to:

** A HintSystem was in place on the lower tier of questions in the first series; Chris Tarrant could see what the correct answer was on his screen and would try to divert the a struggling player towards that answer, suggesting things like "B looks good". By the next series, Chris could no longer see the answers and any hapless contestant stuck on the first five questions was left to burn their lifelines.
8th May '18 9:30:38 AM cwickham
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** A HintSystem was in place on the lower tier of questions in the first series; Chris Tarrant could see what the correct answer was on his screen and would try to divert the player towards that answer, suggesting things like "B looks good". By the next series, Chris could no longer see the answers any hapless contestant stuck on the first five questions was left to burn their lifelines.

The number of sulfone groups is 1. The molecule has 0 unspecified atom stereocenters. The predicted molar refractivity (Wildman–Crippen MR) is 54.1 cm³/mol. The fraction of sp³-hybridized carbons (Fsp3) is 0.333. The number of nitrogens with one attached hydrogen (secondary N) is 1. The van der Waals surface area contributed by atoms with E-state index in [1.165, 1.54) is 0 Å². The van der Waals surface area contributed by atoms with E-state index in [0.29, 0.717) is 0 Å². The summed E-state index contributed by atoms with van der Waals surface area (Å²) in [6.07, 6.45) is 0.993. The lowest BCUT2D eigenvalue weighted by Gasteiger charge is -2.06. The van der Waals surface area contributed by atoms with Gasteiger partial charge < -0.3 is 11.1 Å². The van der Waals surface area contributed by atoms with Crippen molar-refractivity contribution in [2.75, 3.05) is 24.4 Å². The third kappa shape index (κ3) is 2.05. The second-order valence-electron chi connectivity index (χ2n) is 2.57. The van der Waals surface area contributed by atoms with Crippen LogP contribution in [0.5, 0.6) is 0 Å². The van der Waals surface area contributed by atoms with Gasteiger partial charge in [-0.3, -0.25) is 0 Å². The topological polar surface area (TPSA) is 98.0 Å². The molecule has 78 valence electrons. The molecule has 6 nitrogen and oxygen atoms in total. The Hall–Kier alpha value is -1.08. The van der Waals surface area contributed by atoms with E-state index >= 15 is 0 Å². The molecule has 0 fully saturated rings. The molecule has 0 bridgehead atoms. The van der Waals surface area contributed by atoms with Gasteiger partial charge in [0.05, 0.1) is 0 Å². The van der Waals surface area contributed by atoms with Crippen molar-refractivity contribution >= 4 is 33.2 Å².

to:

** A HintSystem was in place on the lower tier of questions in the first series; Chris Tarrant could see what the correct answer was on his screen and would try to divert the player towards that answer, suggesting things like "B looks good". By the next series, Chris could no longer see the answers and any hapless contestant stuck on the first five questions was left to burn their lifelines.
8th May '18 9:29:25 AM cwickham
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** A HintSystem was in place on the lower tier of questions in the first series. By the next series, any hapless contestant stuck on the first five question was left to burn their lifelines.

to:

** A HintSystem was in place on the lower tier of questions in the first series. series; Chris Tarrant could see what the correct answer was on his screen and would try to divert the player towards that answer, suggesting things like "B looks good". By the next series, Chris could no longer see the answers any hapless contestant stuck on the first five question questions was left to burn their lifelines.